Even accounting for the fact that some are overseas students who return home post-graduation, you would think there would be enough vets to go around. Yet many practices are having trouble attracting suitable candidates to veterinary jobs.

For Dr Debbie Delahunty, owner and head vet of Horsham Veterinary Hospital in regional Victoria, recruiting vets to her small-animal practice was never an issue—until last year. And she is not alone; at the 2016 Australian Veterinary Business Association (AVBA) conference, where she hosted dozens of delegates at roundtables on recruitment, Dr Delahunty was “really surprised” at the number of city practice owners expressing similar problems.

“While [most] seeking new graduates have few issues filling positions, employers in some regional areas in SA, the ACT, Perth and outer Sydney metropolitan areas have reported difficulties finding suitable veterinarians with three to five years’ clinical experience seeking full-time employment,” confirms AVA policy manager Dr Debbie Neutze.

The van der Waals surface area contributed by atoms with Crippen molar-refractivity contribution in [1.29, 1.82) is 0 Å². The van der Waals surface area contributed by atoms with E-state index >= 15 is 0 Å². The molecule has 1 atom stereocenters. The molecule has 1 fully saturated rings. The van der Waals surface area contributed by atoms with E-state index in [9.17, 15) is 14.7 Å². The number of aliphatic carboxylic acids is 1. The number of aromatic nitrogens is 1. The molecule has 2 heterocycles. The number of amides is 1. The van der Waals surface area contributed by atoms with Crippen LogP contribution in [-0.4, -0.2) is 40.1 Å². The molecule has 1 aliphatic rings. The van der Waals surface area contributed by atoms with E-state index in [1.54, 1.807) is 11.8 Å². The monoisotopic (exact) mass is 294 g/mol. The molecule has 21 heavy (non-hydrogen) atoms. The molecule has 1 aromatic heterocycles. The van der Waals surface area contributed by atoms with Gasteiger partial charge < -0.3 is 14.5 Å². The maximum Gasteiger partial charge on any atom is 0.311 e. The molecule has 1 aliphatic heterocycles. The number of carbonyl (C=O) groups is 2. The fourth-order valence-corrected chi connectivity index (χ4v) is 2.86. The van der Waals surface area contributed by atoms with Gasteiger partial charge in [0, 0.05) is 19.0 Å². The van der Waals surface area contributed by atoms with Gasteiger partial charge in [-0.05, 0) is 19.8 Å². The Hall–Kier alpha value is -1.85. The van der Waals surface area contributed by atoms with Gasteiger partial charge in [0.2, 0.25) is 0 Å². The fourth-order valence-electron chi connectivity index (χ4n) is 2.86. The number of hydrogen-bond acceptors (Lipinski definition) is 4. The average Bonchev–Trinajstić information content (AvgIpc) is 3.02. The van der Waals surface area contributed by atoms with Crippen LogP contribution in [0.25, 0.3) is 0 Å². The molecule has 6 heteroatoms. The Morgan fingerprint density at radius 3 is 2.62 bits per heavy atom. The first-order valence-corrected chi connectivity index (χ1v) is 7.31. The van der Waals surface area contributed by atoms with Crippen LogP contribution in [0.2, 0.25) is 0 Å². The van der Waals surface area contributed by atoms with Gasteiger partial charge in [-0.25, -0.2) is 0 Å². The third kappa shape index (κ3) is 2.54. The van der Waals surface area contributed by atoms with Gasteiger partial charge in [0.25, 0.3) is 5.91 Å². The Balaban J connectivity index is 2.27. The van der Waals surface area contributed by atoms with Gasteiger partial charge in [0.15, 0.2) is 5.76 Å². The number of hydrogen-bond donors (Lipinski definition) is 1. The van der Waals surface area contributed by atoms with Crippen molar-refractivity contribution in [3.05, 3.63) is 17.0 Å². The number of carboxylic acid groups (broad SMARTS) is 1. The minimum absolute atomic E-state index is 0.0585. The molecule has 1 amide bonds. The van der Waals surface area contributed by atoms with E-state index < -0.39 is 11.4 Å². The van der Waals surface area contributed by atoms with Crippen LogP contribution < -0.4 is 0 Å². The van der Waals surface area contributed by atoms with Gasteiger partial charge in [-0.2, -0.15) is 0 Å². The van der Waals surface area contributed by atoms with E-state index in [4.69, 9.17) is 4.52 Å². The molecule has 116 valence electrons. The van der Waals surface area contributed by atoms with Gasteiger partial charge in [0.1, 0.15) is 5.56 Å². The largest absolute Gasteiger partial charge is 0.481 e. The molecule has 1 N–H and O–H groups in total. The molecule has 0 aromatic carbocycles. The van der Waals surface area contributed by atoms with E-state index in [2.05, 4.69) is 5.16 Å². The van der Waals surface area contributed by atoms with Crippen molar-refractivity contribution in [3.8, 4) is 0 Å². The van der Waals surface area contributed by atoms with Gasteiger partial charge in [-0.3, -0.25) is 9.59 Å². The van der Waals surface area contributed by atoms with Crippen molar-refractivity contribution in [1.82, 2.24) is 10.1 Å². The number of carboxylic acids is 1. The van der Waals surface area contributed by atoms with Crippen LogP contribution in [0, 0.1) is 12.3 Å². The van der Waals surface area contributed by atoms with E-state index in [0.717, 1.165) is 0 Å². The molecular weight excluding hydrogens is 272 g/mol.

What’s causing the vet drought?

Several potential contributing factors have been proposed to explain the recent recruitment squeeze in regional and, increasingly, some urban practices. They include:agriculture,

l changing industry demographics—notably, more women entering the profession, which likely means more vets seeking work in city-based small-animal private practices; taking time off for child rearing (typically five to 10 years post-graduation), then transitioning to part-time/flexible hours;

  • a desire for better work/life balance, with vets less prepared to work long and irregular hours;
  • an ongoing dearth of vets with five-plus years’ experience working in regional (mixed and production-animal) practice, despite demand;